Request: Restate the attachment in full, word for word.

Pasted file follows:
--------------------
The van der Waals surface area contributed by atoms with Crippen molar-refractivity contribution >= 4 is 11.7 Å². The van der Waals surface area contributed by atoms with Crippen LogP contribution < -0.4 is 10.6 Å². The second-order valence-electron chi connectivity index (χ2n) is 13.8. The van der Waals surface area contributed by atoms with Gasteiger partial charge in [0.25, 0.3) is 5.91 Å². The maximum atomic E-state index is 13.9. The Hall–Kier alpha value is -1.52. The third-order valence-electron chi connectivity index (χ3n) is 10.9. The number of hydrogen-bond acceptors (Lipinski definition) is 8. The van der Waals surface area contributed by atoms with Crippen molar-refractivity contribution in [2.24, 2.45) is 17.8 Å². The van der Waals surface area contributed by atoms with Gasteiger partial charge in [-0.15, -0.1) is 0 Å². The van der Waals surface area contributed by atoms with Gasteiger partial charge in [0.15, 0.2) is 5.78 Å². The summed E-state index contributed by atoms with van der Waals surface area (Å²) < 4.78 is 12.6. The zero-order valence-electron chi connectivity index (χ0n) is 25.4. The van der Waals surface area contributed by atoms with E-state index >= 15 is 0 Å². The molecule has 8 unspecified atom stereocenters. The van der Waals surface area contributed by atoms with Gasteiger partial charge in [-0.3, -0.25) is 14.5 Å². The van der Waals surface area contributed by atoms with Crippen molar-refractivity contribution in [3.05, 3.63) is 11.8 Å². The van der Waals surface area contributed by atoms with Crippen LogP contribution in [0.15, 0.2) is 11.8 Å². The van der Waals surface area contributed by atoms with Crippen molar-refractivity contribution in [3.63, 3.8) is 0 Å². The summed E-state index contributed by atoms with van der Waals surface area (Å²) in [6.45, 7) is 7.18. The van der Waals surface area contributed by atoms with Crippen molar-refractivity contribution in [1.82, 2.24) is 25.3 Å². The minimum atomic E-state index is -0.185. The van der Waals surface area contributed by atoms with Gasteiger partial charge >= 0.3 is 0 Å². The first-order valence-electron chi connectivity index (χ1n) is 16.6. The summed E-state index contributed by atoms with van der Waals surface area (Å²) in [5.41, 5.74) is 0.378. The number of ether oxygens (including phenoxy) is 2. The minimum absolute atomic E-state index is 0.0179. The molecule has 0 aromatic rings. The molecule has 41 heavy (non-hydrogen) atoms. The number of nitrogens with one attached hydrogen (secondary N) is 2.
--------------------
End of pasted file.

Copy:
The van der Waals surface area contributed by atoms with Crippen molar-refractivity contribution >= 4 is 11.7 Å². The van der Waals surface area contributed by atoms with Crippen LogP contribution < -0.4 is 10.6 Å². The second-order valence-electron chi connectivity index (χ2n) is 13.8. The van der Waals surface area contributed by atoms with Gasteiger partial charge in [0.25, 0.3) is 5.91 Å². The maximum atomic E-state index is 13.9. The Hall–Kier alpha value is -1.52. The third-order valence-electron chi connectivity index (χ3n) is 10.9. The number of hydrogen-bond acceptors (Lipinski definition) is 8. The van der Waals surface area contributed by atoms with Crippen molar-refractivity contribution in [2.24, 2.45) is 17.8 Å². The van der Waals surface area contributed by atoms with Gasteiger partial charge in [-0.15, -0.1) is 0 Å². The van der Waals surface area contributed by atoms with Gasteiger partial charge in [0.15, 0.2) is 5.78 Å². The summed E-state index contributed by atoms with van der Waals surface area (Å²) < 4.78 is 12.6. The zero-order valence-electron chi connectivity index (χ0n) is 25.4. The van der Waals surface area contributed by atoms with E-state index >= 15 is 0 Å². The molecule has 8 unspecified atom stereocenters. The van der Waals surface area contributed by atoms with Gasteiger partial charge in [-0.3, -0.25) is 14.5 Å². The van der Waals surface area contributed by atoms with Crippen molar-refractivity contribution in [3.05, 3.63) is 11.8 Å². The van der Waals surface area contributed by atoms with Crippen LogP contribution in [0.15, 0.2) is 11.8 Å². The van der Waals surface area contributed by atoms with Crippen molar-refractivity contribution in [3.63, 3.8) is 0 Å². The summed E-state index contributed by atoms with van der Waals surface area (Å²) in [6.45, 7) is 7.18. The van der Waals surface area contributed by atoms with Crippen molar-refractivity contribution in [1.82, 2.24) is 25.3 Å². The minimum atomic E-state index is -0.185. The van der Waals surface area contributed by atoms with Gasteiger partial charge >= 0.3 is 0 Å². The first-order valence-electron chi connectivity index (χ1n) is 16.6. The summed E-state index contributed by atoms with van der Waals surface area (Å²) in [5.41, 5.74) is 0.378. The number of ether oxygens (including phenoxy) is 2. The minimum absolute atomic E-state index is 0.0179. The molecule has 0 aromatic rings. The molecule has 41 heavy (non-hydrogen) atoms. The number of nitrogens with one attached hydrogen (secondary N) is 2.